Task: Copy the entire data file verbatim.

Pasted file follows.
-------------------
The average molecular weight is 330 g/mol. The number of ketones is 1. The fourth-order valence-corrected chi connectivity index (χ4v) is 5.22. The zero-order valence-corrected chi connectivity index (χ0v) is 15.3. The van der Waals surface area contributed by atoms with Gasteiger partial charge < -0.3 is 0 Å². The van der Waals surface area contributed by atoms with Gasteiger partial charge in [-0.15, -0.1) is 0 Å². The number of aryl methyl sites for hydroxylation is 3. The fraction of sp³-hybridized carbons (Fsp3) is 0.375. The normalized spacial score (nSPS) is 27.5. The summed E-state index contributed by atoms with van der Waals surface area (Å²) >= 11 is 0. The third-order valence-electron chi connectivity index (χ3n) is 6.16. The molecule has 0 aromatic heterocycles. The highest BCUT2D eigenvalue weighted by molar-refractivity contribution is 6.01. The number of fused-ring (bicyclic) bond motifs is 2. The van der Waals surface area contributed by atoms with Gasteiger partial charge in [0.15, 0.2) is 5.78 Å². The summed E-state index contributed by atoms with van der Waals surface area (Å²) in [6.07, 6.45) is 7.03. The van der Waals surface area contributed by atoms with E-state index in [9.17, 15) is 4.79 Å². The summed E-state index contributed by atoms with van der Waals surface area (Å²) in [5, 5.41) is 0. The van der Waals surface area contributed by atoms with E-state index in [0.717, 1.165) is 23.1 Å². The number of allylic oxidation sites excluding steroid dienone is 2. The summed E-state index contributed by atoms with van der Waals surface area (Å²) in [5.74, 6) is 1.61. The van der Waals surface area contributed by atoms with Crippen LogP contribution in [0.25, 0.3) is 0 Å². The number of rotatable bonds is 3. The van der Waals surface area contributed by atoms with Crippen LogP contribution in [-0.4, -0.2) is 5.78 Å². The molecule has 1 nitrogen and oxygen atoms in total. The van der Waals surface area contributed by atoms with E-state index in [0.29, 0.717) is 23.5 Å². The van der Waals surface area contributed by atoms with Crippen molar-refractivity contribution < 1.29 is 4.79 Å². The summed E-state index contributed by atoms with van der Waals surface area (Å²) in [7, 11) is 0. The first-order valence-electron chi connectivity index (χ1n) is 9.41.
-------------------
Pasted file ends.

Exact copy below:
The average molecular weight is 330 g/mol. The number of ketones is 1. The fourth-order valence-corrected chi connectivity index (χ4v) is 5.22. The zero-order valence-corrected chi connectivity index (χ0v) is 15.3. The van der Waals surface area contributed by atoms with Gasteiger partial charge < -0.3 is 0 Å². The van der Waals surface area contributed by atoms with Gasteiger partial charge in [-0.15, -0.1) is 0 Å². The number of aryl methyl sites for hydroxylation is 3. The fraction of sp³-hybridized carbons (Fsp3) is 0.375. The normalized spacial score (nSPS) is 27.5. The summed E-state index contributed by atoms with van der Waals surface area (Å²) >= 11 is 0. The third-order valence-electron chi connectivity index (χ3n) is 6.16. The molecule has 0 aromatic heterocycles. The highest BCUT2D eigenvalue weighted by molar-refractivity contribution is 6.01. The number of fused-ring (bicyclic) bond motifs is 2. The van der Waals surface area contributed by atoms with Gasteiger partial charge in [0.15, 0.2) is 5.78 Å². The summed E-state index contributed by atoms with van der Waals surface area (Å²) in [6.07, 6.45) is 7.03. The van der Waals surface area contributed by atoms with E-state index in [9.17, 15) is 4.79 Å². The summed E-state index contributed by atoms with van der Waals surface area (Å²) in [5, 5.41) is 0. The van der Waals surface area contributed by atoms with E-state index in [0.717, 1.165) is 23.1 Å². The number of allylic oxidation sites excluding steroid dienone is 2. The summed E-state index contributed by atoms with van der Waals surface area (Å²) in [5.74, 6) is 1.61. The van der Waals surface area contributed by atoms with Crippen LogP contribution in [0.25, 0.3) is 0 Å². The number of rotatable bonds is 3. The van der Waals surface area contributed by atoms with Crippen LogP contribution in [-0.4, -0.2) is 5.78 Å². The molecule has 1 nitrogen and oxygen atoms in total. The van der Waals surface area contributed by atoms with E-state index in [0.29, 0.717) is 23.5 Å². The van der Waals surface area contributed by atoms with Crippen molar-refractivity contribution < 1.29 is 4.79 Å². The summed E-state index contributed by atoms with van der Waals surface area (Å²) in [7, 11) is 0. The first-order valence-electron chi connectivity index (χ1n) is 9.41.